Getting back to defending our borders against unlawful immigrants, the Commodore in question “said he feared the government, pro-government militias and rebels,” but Canada’s Immigration and Refugee Board (IRB) ruled that he was not a genuine refugee under Canadian rules because he was complicit in crimes against humanity. That apparently was good enough for the National Post. The Toronto-based newspaper said that his appeal to the Federal Court of Canada was subsequently dismissed, and he and his family faced deportation to Sri Lanka.
“The extensive sources of evidence, including references to tens of thousands of disappearances and the institutionalization of torture, supports a finding that the navy and security forces’ acts were part of a widespread or systematic attack on Sri Lanka,” according to Federal Court Justice John O’Keefe in his 50-page decision on his case.
Mr. Justice O’Keefe’s 50 pages constitute an official Canadian finding that Sri Lankan security forces committed widespread war crimes, which is the important point. Commodore Kurupara’s participation “in the darker aspects of those operations,” while the Court’s initial concern, was only the entry point for Canada’s landmark righteousness.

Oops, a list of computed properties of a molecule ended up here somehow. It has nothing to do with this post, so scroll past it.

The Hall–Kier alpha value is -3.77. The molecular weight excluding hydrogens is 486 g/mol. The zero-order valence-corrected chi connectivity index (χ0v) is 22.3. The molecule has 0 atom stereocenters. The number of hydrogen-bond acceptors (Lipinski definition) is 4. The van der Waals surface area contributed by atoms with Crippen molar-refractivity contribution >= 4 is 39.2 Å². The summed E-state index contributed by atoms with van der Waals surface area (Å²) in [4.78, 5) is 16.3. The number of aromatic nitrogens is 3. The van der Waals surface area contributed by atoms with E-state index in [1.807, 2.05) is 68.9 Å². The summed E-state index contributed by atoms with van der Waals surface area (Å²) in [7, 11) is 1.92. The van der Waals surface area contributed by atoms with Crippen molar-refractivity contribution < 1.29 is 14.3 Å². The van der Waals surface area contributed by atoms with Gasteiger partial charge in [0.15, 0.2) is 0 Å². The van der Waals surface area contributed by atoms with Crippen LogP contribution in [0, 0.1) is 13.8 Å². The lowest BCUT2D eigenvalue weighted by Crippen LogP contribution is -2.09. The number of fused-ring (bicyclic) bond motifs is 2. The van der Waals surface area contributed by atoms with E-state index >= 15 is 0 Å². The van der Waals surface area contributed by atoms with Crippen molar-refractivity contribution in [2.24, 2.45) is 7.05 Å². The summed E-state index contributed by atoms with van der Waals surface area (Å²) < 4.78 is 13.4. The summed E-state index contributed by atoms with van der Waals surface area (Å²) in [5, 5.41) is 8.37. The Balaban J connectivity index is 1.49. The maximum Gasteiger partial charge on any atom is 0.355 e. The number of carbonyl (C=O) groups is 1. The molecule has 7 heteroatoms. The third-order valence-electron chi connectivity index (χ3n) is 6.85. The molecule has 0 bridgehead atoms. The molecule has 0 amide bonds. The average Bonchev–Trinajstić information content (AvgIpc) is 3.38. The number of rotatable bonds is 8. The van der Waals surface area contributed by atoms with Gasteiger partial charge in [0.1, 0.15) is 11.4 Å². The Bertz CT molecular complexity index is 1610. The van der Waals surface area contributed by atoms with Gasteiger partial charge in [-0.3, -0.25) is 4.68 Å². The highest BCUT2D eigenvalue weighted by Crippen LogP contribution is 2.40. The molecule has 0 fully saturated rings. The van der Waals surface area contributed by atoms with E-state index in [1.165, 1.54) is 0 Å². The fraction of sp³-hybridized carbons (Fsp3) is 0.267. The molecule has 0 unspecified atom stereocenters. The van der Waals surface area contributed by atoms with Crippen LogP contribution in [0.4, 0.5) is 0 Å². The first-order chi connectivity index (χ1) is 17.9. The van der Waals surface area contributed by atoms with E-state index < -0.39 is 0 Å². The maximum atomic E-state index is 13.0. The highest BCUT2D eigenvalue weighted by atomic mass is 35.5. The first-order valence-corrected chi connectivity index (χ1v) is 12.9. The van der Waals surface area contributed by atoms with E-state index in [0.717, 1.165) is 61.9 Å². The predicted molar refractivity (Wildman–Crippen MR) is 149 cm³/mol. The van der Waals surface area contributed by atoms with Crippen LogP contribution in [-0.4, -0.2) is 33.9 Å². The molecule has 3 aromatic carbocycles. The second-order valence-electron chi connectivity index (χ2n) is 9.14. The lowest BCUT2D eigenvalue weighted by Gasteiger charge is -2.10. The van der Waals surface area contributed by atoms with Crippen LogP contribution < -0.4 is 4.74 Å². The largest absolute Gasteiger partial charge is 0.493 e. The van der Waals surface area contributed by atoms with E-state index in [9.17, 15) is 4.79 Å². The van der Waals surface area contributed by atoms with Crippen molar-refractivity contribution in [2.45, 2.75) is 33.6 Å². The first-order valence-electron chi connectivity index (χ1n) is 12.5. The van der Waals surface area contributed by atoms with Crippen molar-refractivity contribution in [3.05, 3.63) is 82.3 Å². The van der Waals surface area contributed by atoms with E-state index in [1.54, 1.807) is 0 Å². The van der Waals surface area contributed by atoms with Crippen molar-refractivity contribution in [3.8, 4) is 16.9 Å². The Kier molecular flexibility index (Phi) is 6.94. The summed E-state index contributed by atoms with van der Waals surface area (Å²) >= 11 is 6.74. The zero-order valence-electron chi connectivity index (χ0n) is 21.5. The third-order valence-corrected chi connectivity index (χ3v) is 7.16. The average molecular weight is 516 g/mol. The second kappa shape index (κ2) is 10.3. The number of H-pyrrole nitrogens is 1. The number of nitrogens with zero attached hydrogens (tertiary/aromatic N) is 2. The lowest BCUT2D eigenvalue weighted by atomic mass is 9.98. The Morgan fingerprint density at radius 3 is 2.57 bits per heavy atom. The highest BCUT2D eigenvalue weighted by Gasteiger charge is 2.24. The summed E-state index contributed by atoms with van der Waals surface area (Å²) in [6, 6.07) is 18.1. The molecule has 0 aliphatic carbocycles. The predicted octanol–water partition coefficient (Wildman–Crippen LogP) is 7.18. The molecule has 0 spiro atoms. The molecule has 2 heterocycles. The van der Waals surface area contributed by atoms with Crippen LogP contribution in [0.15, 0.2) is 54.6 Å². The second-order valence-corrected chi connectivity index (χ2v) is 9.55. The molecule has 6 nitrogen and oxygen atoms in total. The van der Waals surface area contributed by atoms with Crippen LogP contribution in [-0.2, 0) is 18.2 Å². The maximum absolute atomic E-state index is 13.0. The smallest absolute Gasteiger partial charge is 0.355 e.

“The navy (was) an organization that was known to regularly and systematically commit human rights abuses against the LTTE, the Tamil population and individuals suspected or perceived to be LTTE collaborators or sympathizer,” the National Post report concluded.
This is significant, because it marks the first time that any government or a judiciary outside Sri Lanka has publicly and officially held that the Sri Lankan Security Forces have committed war crimes and crimes against humanity during its war against the Tamil Tiger rebels. Going further, Canada has demanded an international probe into the widespread allegations of war crimes by the Sri Lankan government.
The Canadian ruling had wider implications. Australia, another sterling example of colonial racial engineering and indigenous genocide, was quick to get into the condemnation business. Commenting on the ruling by the Canadian Federal Court and IRB, Australian Greens Senator for New South Wales Lee Rhiannon, questioned Prime Minister Julia Gillard’s moral high ground to retain former Sri Lankan Navy Chief Admiral Thisara Samarasinghe as the High Commissioner to Australia.
“If the Immigration and Refugee Board of Canada has reportedly ruled that Nadarajah Kuruparan is not a genuine refugee because he is complicit in crimes against humanity, then it is important to ask why a former Sri Lankan Naval Admiral still holds the position of High Commissioner in Australia.”
If Canada’s request for an international probe happens, it’s to be hoped that it probes deeper than Canada’s own Truth and Reconciliation Commission has spent $68 million probing, because the TRC is mandated not to name any names or grab any asses – particularly religious ones – but merely to talk about “healing.” An international court – or even UN committee – might well caution Canada: “Probe not, lest ye be probed.”
Whether in Sri Lanka or in squeaky-clean Ottawa, it all depends on whose ox is being gored; c’est à dire, whose posterior is being probed.